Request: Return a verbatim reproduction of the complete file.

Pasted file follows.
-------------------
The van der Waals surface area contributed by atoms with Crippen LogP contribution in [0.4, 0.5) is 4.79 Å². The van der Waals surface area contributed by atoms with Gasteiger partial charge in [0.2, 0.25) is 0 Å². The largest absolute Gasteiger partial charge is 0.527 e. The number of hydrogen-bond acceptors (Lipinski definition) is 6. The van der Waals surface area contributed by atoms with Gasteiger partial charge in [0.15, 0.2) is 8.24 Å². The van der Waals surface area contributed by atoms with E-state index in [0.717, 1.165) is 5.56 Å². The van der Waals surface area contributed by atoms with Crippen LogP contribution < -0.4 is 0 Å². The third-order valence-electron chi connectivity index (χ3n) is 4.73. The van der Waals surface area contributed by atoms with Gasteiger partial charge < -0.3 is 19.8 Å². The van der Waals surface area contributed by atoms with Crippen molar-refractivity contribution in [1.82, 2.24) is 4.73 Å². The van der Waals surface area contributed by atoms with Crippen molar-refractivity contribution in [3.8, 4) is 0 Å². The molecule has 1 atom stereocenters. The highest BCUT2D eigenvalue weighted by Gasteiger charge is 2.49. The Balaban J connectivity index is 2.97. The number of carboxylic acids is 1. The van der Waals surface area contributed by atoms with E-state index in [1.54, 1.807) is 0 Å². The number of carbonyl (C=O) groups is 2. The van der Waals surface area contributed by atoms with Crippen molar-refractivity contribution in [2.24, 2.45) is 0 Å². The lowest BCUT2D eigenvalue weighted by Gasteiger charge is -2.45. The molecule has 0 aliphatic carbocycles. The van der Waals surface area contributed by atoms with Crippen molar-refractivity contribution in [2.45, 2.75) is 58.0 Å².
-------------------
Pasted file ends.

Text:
The van der Waals surface area contributed by atoms with Crippen LogP contribution in [0.4, 0.5) is 4.79 Å². The van der Waals surface area contributed by atoms with Gasteiger partial charge in [0.2, 0.25) is 0 Å². The largest absolute Gasteiger partial charge is 0.527 e. The number of hydrogen-bond acceptors (Lipinski definition) is 6. The van der Waals surface area contributed by atoms with Gasteiger partial charge in [0.15, 0.2) is 8.24 Å². The van der Waals surface area contributed by atoms with E-state index in [0.717, 1.165) is 5.56 Å². The van der Waals surface area contributed by atoms with Crippen LogP contribution < -0.4 is 0 Å². The third-order valence-electron chi connectivity index (χ3n) is 4.73. The van der Waals surface area contributed by atoms with Gasteiger partial charge < -0.3 is 19.8 Å². The van der Waals surface area contributed by atoms with Crippen molar-refractivity contribution in [1.82, 2.24) is 4.73 Å². The van der Waals surface area contributed by atoms with Crippen molar-refractivity contribution in [3.8, 4) is 0 Å². The molecule has 1 atom stereocenters. The highest BCUT2D eigenvalue weighted by Gasteiger charge is 2.49. The Balaban J connectivity index is 2.97. The number of carboxylic acids is 1. The van der Waals surface area contributed by atoms with E-state index in [1.54, 1.807) is 0 Å². The number of carbonyl (C=O) groups is 2. The van der Waals surface area contributed by atoms with Crippen molar-refractivity contribution in [2.24, 2.45) is 0 Å². The lowest BCUT2D eigenvalue weighted by Gasteiger charge is -2.45. The molecule has 0 aliphatic carbocycles. The van der Waals surface area contributed by atoms with Crippen molar-refractivity contribution in [2.45, 2.75) is 58.0 Å².